This insane vehicle started life as a Lamborghini Huracan, but now has an off-road suspension and an LS engine swap. B is for Build and the car’s owner Chris Steinbacher teamed up with Mint 400 and Mad Media head honcho Matt Martelli for a look at the car as it took to the desert for initial shakedown testing.
The Lamborghini Countach was the sexy object of affection for many an ’80s kid. Now, Lambo is bringing back the Countach badge with a modern car that rocks an 808 hp V12 + electric hybrid powertrain, a monocoque chassis, and a carbon fiber body. It does 0-to-62 mph in 2.8 sec. and tops out at 221 mph. Just 112 will be made.
To follow up on the production of LEGO’s 1/8th-scale model of the hybrid electric Lamborghini Sián FKP 37, the toymaker and automaker teamed up to create a life-size version. It took a 15-person team more than 8,600 hours to build the lime green supercar, comprising 400,000 LEGO Technic bricks and weighing over 4800 pounds.
Dreaming of a new car with a big red ribbon from Santa? Car collector and rally driver Harrison Woodruff one-upped that notion by gift-wrapping his entire Lamborghini Urus, and topping it with a lit Xmas tree. A metamorphosis is to come when the car is redesigned by 1016 Industries in 2021.
LEGO and Lamborghini present an incredible Technic model based on the exclusive Sián FKP 37. The 1:8-scale kit measures over 23″ long, and challenges builders with 3,696 pieces. It has a replica V12 engine and 8-speed sequential gearbox, along with working suspension, pop-up rear spoiler, and scissor doors.
Headed to Sony PS4 racer Gran Turismo Sport, this concept for a single-seat track car has a sharp, futuristic look that takes Lamborghini’s distinctive angular styling and goes bonkers with the aero. The car’s hexagonal side windows were inspired by the stunning 1968 Marzal concept, but this design is anything but retro.
Bearing the name of the Bolognese word for lightning, the Lamborghini Sián rocks a 785 hp, mid-mounted V12 engine, along with a 34 hp electric motor. The largely carbon fiber car has the best power-to-weight ratio of any Lambo, and can go from 0-to-62 mph in under 2.8 seconds. Only 63 will be made, and they’re all sold.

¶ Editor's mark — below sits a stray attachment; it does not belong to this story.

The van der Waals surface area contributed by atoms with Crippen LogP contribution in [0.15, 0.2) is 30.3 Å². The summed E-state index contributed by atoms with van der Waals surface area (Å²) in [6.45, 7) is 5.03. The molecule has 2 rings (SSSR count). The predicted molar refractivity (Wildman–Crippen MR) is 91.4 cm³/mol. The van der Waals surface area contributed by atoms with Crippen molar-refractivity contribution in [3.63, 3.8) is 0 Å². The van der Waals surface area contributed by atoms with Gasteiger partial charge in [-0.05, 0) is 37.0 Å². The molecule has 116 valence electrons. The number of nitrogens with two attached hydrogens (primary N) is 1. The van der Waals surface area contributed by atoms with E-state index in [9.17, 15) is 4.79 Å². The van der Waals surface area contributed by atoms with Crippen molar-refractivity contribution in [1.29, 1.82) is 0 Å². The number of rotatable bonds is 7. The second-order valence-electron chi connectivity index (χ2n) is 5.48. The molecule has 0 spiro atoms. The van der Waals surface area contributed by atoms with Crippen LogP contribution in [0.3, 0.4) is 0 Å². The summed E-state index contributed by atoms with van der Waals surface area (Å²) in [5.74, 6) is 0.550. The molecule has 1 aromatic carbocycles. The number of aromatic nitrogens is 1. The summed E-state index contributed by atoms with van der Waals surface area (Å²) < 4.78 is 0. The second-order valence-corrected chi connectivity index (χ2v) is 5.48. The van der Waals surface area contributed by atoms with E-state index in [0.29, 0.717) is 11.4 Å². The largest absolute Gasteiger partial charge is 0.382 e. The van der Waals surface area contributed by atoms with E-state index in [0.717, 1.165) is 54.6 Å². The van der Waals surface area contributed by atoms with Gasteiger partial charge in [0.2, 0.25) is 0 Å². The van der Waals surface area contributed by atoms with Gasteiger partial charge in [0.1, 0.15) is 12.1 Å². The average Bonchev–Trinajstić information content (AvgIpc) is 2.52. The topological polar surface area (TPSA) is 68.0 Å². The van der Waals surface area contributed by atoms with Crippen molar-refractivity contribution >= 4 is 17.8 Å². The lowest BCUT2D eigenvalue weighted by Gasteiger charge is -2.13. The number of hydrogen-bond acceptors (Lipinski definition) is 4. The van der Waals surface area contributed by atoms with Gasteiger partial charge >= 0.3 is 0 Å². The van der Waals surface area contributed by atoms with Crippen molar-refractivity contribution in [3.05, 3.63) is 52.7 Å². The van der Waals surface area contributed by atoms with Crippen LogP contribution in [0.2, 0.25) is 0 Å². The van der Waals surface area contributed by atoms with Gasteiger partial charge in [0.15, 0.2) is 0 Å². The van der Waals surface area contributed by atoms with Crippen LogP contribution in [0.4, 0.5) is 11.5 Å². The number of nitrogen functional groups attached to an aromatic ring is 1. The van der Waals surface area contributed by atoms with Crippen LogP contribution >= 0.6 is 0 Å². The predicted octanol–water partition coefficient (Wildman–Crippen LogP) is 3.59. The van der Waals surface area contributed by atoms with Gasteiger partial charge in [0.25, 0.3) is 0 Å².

Lambo built this one-off concept car after cutting its off-road performance teeth with its Urus SUV. The Sterrato is basically a rally edition Huracán, with a 1.9″ lift, skid plates, a widened stance, and LED light bars. It packs four-wheel drive and four-wheel steering, and its vehicle dynamics system has been retuned for off-road handling.
Lamborghini’s roadster variant of its SVJ coupe. Aside from its removable carbon fiber roof panels, practically nothing has changed from its hardtop sibling. It still has four-wheel drive and the same naturally-aspirated 6.5L V12 that produces up to 759hp and tops out at 217mph.
Our sister site 95octane was lucky enough to spend some time behind the wheel of Lambo’s 730 hp, V12 open-top beast. Beyond its attention-grabbing superstar looks, they found surprisingly deft and well-mannered handling for a car with this kind of power.
The droptop bro of the Huracán Performante trims 77 lb off the standard Huracán (if you can call any Lamborghini “standard”), while blowing the wind through your hair at speeds up to 201 mph. Does 62 mph in 3.1 sec, courtesy of a 5.2L V10 that makes 640 hp.
The last version of one of the definitive Italian supercars. The 25th Anniversary Lamborghini Countach was designed by Pagani founder Horacio Pagani, and includes a tweaked nose, bumper and air intakes. It also has power windows and seats, and a more powerful A/C.
The italian exotic car maker’s bonkers crossover SUV. It’s powered by a twin-turbo V8 with 650 hp, has 4-wheel-drive, 4-wheel steering, adaptive air suspension and dampers, and can handle itself both on or off the tarmac. Goes 0-to-62 in 3.6s, with a top speed of 190 mph.
Automobili Lamborghini and MIT teamed up to envision a pure-electric, 4WD hypercar concept which would use supercapacitor tech to increase power density and performance, and a carbon fiber structure made using nanotech to monitor the car for cracks and damage.
Wedge on wheels. Industrial designer Ken Okuyama’s Kode 0 was inspired by the Lancia Stratos Zero, the Lamborghini Countach and other futuristic cars from the 1970’s. Based on a Lamborghini Aventador, its compact and sharp body was made entirely out of carbon fiber.
The Huracán Performante packs Lambo’s most powerful V10, capable of producing up to 640hp. Its carbon fiber and aluminum body makes it 88lb lighter than the standard version, while the active aerodynamic system adjusts the front and rear spoilers for grip or speed.
The latest Lambo V12 monster sees big upgrades to its aerodynamics and suspension, and most notably the addition of 4-wheel steering. Its dozen cylinders pump out 740 horses, launching the yellow beast to 62 mph in just 2.9 seconds, and a top speed of 217 mph.
The latest Lambo not only drops its top, but sends 100% of its power to the rear wheels, allowing for drifting fun and making up for any weight gained by the convertible structure. Its V10 makes 580 hp, launching this bad boy to 62mph in 3.6s, with a top speed of 198 mph.
DragTimes presents a quarter-mile drag race between two cars coming from opposite ends and meeting in the middle. In the red corner, we have a comfortable and mild-mannered entry level supercar. In the blue corner is a family sedan, albeit the world’s quickest one.
Freeskier and car enthusiast Jon Olsson outfitted his Lamborghini with studded tires and proceeded to drive it to the summit at Norway’s Fonna Glacier Ski Resort. It’s not the most practical way to traverse the snow and ice, but it might just be the most entertaining.